If the person hasn’t already done so, it is important to make sure their wishes for the future have been documented. This can include preparing a will, appointing a substitute decision-maker and preparing an advance care directive.
Dealing with the emotional impact
A diagnosis of advanced cancer can be distressing for all involved, and it is common to experience grief, anxiety and depression. Seek professional help if these emotions are making it hard to function or enjoy some aspects of life.
Communicating with family and friends
The carer is often the main point of contact for family and friends. It can be challenging to cope with people’s reactions when you are struggling with your own. Giving constant updates as the disease progresses can also be draining and time-consuming.
Who can help – Social worker, Cancer Council 13 11 20, particular family members or friends who can relay updates, social networking websites to connect with family and friends online
What to read – Talking to kids about cancer
Exploring the meaning of the person’s life
This may be a time when the person wants to reflect on their life and make sense of their experience. They may appreciate help recording their memories and insights in some way. Some people also want to explore spirituality, even if they have never been religious.
Who can help – Social worker, psychologist or counsellor (ask your treatment team or GP for a referral), spiritual care practitioner (also called a pastoral carer, usually available through your treatment centre), religious leader
What to listen to – Listen to our podcast series for people affected by cancer and advanced cancer
The carer can have an important role in helping the person with cancer maintain hope. As the disease progresses, the things the person hopes for may change. For example, they may hope to visit special places or spend time with family and friends.
Who can help – Social worker, psychologist or counsellor, spiritual care practitioner (pastoral carer), family and friends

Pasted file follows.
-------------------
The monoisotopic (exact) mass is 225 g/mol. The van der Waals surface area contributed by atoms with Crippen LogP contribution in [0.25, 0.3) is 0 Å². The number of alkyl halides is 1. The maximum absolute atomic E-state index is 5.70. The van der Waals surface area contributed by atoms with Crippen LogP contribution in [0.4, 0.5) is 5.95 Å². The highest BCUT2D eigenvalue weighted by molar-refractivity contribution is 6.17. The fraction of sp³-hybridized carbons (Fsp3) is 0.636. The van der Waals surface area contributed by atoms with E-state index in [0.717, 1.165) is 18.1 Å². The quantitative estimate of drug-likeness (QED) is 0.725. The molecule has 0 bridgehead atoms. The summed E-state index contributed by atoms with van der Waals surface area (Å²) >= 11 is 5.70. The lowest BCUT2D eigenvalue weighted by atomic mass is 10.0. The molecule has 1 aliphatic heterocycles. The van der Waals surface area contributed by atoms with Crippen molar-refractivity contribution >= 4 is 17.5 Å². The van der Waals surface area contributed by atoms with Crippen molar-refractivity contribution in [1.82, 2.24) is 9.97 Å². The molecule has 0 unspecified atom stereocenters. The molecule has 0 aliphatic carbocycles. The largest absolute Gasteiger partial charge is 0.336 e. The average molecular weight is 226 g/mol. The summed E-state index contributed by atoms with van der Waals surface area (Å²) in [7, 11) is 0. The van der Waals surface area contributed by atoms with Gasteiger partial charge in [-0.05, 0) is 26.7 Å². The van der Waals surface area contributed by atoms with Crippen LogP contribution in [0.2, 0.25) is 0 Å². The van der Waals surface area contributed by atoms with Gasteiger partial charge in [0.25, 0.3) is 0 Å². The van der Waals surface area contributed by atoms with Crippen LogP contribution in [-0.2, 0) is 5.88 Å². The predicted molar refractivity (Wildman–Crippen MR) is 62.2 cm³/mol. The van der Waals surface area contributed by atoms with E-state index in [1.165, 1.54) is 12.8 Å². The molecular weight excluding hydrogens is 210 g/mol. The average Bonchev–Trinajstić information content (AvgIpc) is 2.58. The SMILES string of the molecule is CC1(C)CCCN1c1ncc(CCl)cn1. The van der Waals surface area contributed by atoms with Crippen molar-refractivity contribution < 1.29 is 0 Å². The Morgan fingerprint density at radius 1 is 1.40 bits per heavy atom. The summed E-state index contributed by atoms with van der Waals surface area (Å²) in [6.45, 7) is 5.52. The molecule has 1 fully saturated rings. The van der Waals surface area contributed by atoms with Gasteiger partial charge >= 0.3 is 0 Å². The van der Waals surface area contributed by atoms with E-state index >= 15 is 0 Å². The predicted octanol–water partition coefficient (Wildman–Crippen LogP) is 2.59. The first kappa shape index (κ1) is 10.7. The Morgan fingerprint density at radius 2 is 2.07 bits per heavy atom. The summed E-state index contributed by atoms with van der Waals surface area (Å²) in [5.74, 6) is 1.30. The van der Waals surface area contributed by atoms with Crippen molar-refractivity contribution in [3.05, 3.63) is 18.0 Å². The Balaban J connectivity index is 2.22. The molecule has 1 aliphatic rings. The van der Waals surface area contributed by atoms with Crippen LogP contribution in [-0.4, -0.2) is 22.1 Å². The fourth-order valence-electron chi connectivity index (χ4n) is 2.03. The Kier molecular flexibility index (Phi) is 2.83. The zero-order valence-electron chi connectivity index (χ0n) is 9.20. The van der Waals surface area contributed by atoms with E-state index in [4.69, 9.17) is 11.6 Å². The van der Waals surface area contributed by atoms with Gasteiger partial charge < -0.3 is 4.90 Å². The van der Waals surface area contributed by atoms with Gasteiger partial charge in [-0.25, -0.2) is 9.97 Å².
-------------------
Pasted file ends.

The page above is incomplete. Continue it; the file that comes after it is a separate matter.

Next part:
What to listen to – Listen to our podcast The Role of Hope and Purpose in Advanced Cancer
Podcast: Caring for someone with advanced cancer
Dr Laura Kirsten, Principal Clinical Psychologist, Nepean Cancer Care Centre, NSW; Mary Bairstow, Senior Social Worker, Cancer Centre, Fiona Stanley Hospital, WA; Anne Booms, Nurse Practitioner – Supportive and Palliative Care, Icon Cancer Centre Midland, WA; Dr Erica Cameron-Taylor, Staff Specialist, Department of Palliative Care, Mercy Hospice, Calvary Mater Newcastle, NSW; Tracey Gardner, Senior Psychologist, Cancer Counselling Service, Cancer Council Queensland; Louise Good, Cancer Nurse Consultant, WA; Verity Jausnik, Senior Policy Officer, Carers Australia; David Larkin, Cancer Supportive Care Manager, Canberra Region Cancer Centre, Canberra Hospital and Health Service, ACT; Kate Martin, Consumer; John McMath, Consumer; Simone Noelker, Physiotherapist and Wellness Centre Coordinator, Ballarat Regional Integrated Cancer Centre, VIC; Tara Redemski, Senior Physiotherapist – Cancer Care, Gold Coast University Hospital, QLD; Dean Rowe, Consumer; Chris Sibthorpe, 13 11 20 Consultant, Cancer Council Queensland.
View the Cancer Council NSW editorial policy.